Intuition, hunches, and gut feels have no place in the modern product manager’s data-savvy toolbox… right?
There’s no arguing that decision makers now have more information than ever to help them make those decisions, but that’s not always a good thing. Here are the four downsides of data that you’re likely to encounter as you try and actually bring a great product or feature to market. We've also got some expert advice on how to deal with them.
These days, if someone comes to a meeting and expresses an opinion without a piece of data to back up their case, it's hard to take their argument seriously. So the diligent product manager knows they must provide supporting evidence when fighting for resources, prioritization, or strategy shifts. Hopefully, a well-argued case with a few data points to hammer things home is enough to get a go/no-go from the powers that be. And just like in sales, a quick no can be as good as a yes when you’re a product manager trying to keep your team on target. Unfortunately, there’s a third response you can receive that means more work and more time spent on the issue you were all set to put to bed -“I’d like to see more data.” This dreaded phrase means you’ve got to dig back into the issue. You can try to uncover new nuggets from your internal metrics or find new third-party sources. A worse scenario? Having to go BACK to the customers, users, and prospects you’ve already surveyed to ask them even MORE questions.How can you avoid this fate? There’s two reliable methods for avoiding the not-enough-data indecision scenario:
Previewing—lay out the basics for the stakeholders you’ll be pitching and ask them what information they’ll need to make their eventual decision. Do this BEFORE you start doing your research and digging through the dashboard for data. If you know what metrics matter, you can avoid any stalling when you’re ready to ask for their vote.
Clarification—In those cases when you are sent back to the data mines to come up with more evidence, make sure you ask the team exactly what information they’re looking for to make the decision. This ensures you won’t waste time compiling new stats that don’t get them over the decision-making hump.Requesting more data shouldn’t be an acceptable stalling tactic, so providing gatekeepers with exactly what they’ve asked for as quickly as possible can cut short delays and force a decision.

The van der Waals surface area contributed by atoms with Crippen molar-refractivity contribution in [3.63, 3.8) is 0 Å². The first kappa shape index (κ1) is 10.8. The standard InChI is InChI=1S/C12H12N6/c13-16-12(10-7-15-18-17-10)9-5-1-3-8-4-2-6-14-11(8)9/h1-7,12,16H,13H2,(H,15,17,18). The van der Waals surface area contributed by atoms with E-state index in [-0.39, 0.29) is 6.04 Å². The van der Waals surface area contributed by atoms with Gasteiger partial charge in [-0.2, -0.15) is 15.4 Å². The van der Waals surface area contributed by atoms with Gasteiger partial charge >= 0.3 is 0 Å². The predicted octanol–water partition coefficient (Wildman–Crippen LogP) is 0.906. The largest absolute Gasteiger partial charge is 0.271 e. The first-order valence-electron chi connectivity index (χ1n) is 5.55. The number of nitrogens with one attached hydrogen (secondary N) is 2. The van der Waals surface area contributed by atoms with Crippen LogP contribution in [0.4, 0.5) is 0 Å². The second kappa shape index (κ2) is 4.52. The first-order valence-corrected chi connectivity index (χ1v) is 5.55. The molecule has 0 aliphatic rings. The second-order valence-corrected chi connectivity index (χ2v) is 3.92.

While your CEO might love talking about them to investors and marketing clinks drinks over them when they reach a new peak, there are plenty of metrics that are essentially meaningless when it comes to product decision making. Vanity metrics are fine for press releases and sales pitches, but the metrics that matter actually help you do your job.So how can you avoid letting these less important data points infiltrate your stakeholder meetings? Point out their futility when it comes to impacting the nuts and bolts of the business.It really comes down to goals, and measuring what’s going to help you meet them. The numbers you should care about are ones that can be directly tied back to revenue or adoption.
If you’re an ad-based service, impressions might be the stat that matters, and you can try to determine if each move you might make will increase or decrease total impressions. For a freemium company focused on conversions, data showing Behavior X is more likely to lead to a subscription vs. Behavior Y is probably far more useful than how many people visited your home page.
So before you let a stakeholder—or yourself—get distracted by the shiny metrics getting the headlines, make sure you’re making decisions to move the needles that matter. If you’re not going to change your business or take action based on a metric going up or down, then that metric's not really very important.